Tourism is booming and a pretty penny is in the offing for the most resourceful hotel owner as well as the favour of the Emperor. Your guests will come for the delectable strudel and the aromatic coffee, but they’ll stay for the stately elegance of the exclusive suites. The more prestigious the guest, the greater the reward!
Grand Austria Hotel plays in two distinct parts. There’s the resources management which is strongly suggestive of Lords of Waterdeep, only with quests replaced by demanding guests and cubes for strudel, coffee, cake and wine rather than clerics, fighters, rogues and wizards. And then there’s the role selection using dice which is really the…er…bread and butter of the game. I’ll summarise the former in a bit, but it’s the latter that will either live up to your dreams of satin sheets, or have you reaching for the phone to cancel your reservation.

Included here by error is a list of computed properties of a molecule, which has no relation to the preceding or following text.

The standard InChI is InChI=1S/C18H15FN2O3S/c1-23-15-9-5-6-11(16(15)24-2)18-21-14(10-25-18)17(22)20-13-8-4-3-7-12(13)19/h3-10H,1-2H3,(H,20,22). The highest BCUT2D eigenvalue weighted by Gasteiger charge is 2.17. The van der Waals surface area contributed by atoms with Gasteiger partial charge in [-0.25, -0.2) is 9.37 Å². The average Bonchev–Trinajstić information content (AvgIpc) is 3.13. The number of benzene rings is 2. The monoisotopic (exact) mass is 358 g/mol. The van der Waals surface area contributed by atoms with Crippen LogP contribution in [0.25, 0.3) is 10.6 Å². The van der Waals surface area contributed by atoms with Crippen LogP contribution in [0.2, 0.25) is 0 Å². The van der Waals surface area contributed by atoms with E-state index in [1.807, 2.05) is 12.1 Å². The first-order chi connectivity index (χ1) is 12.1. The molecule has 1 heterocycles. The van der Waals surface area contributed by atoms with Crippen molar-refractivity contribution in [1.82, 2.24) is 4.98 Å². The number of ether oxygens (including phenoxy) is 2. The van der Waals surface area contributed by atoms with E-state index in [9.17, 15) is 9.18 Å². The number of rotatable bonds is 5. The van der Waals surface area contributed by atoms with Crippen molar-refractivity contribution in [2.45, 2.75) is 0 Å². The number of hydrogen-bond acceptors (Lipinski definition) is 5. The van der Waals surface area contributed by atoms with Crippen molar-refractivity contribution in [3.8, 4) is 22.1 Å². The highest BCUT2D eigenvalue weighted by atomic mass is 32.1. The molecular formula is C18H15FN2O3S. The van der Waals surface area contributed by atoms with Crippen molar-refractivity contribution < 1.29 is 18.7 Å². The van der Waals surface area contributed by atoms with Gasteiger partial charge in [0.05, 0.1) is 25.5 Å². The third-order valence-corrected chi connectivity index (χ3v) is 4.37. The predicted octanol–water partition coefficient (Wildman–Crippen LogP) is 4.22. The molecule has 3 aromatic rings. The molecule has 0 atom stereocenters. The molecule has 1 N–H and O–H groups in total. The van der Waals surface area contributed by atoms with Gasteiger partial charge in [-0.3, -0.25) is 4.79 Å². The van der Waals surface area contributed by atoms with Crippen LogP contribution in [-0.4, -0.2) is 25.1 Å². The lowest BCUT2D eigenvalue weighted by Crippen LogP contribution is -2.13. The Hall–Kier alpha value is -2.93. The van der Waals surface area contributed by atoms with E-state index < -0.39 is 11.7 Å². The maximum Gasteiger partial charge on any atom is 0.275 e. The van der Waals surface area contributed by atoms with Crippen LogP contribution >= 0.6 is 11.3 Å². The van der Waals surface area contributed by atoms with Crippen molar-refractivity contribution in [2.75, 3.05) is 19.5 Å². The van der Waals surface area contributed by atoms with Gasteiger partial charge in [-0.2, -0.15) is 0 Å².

Complete Ms Grafin’s order and you’ll get 3 Krone. The gentleman on the right isn’t picky about rooms, he’ll stay in any colour.
Your café can retain up to three guests, each of which will display a hankering for a particular combination of culinary delights. Mr Herzog may show a weakness for two portions of strudel washed down with two cups of coffee and should you manage to fill his order he’ll gladly take a room in your hotel provided you have one prepared for him. And as a thanks for your excellent service, he’ll grant you a bonus. In this case, you’ll be able to recruit a new staff member at no cost. In turn, that new Sommelier might provide you with extra wine. Or perhaps the Porter, who allows you to instantly complete a guest’s order without costing you valuable resources.